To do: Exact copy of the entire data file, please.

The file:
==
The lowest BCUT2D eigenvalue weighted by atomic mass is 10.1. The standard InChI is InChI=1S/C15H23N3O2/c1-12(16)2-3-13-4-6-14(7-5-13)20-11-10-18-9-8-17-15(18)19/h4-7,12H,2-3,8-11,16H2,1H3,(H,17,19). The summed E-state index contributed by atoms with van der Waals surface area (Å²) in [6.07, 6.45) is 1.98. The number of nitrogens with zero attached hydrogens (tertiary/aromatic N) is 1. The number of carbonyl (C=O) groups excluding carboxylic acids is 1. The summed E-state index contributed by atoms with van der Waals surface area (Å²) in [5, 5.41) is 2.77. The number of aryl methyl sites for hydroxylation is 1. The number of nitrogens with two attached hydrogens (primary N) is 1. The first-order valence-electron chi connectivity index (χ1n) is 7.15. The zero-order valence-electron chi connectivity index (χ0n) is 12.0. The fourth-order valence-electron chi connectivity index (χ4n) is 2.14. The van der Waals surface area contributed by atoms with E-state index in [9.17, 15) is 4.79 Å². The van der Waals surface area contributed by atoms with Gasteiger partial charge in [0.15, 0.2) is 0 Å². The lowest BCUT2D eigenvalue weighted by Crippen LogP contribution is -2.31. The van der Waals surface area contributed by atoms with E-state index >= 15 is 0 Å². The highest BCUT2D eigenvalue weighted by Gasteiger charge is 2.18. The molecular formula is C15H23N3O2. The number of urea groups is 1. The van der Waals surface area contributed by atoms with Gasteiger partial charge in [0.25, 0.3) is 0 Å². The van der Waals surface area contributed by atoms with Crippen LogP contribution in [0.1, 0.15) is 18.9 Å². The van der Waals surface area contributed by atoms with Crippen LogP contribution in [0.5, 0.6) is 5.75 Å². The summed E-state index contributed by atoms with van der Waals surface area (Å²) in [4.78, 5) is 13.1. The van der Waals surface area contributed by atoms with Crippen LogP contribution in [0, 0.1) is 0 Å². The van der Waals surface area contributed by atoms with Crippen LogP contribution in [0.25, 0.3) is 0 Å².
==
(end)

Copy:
The lowest BCUT2D eigenvalue weighted by atomic mass is 10.1. The standard InChI is InChI=1S/C15H23N3O2/c1-12(16)2-3-13-4-6-14(7-5-13)20-11-10-18-9-8-17-15(18)19/h4-7,12H,2-3,8-11,16H2,1H3,(H,17,19). The summed E-state index contributed by atoms with van der Waals surface area (Å²) in [6.07, 6.45) is 1.98. The number of nitrogens with zero attached hydrogens (tertiary/aromatic N) is 1. The number of carbonyl (C=O) groups excluding carboxylic acids is 1. The summed E-state index contributed by atoms with van der Waals surface area (Å²) in [5, 5.41) is 2.77. The number of aryl methyl sites for hydroxylation is 1. The number of nitrogens with two attached hydrogens (primary N) is 1. The first-order valence-electron chi connectivity index (χ1n) is 7.15. The zero-order valence-electron chi connectivity index (χ0n) is 12.0. The fourth-order valence-electron chi connectivity index (χ4n) is 2.14. The van der Waals surface area contributed by atoms with E-state index in [9.17, 15) is 4.79 Å². The van der Waals surface area contributed by atoms with Gasteiger partial charge in [0.15, 0.2) is 0 Å². The lowest BCUT2D eigenvalue weighted by Crippen LogP contribution is -2.31. The van der Waals surface area contributed by atoms with E-state index >= 15 is 0 Å². The highest BCUT2D eigenvalue weighted by Gasteiger charge is 2.18. The molecular formula is C15H23N3O2. The number of urea groups is 1. The van der Waals surface area contributed by atoms with Gasteiger partial charge in [0.25, 0.3) is 0 Å². The van der Waals surface area contributed by atoms with Crippen LogP contribution in [0.1, 0.15) is 18.9 Å². The van der Waals surface area contributed by atoms with Crippen LogP contribution in [0.5, 0.6) is 5.75 Å². The summed E-state index contributed by atoms with van der Waals surface area (Å²) in [4.78, 5) is 13.1. The van der Waals surface area contributed by atoms with Crippen LogP contribution in [0, 0.1) is 0 Å². The van der Waals surface area contributed by atoms with Crippen LogP contribution in [0.25, 0.3) is 0 Å².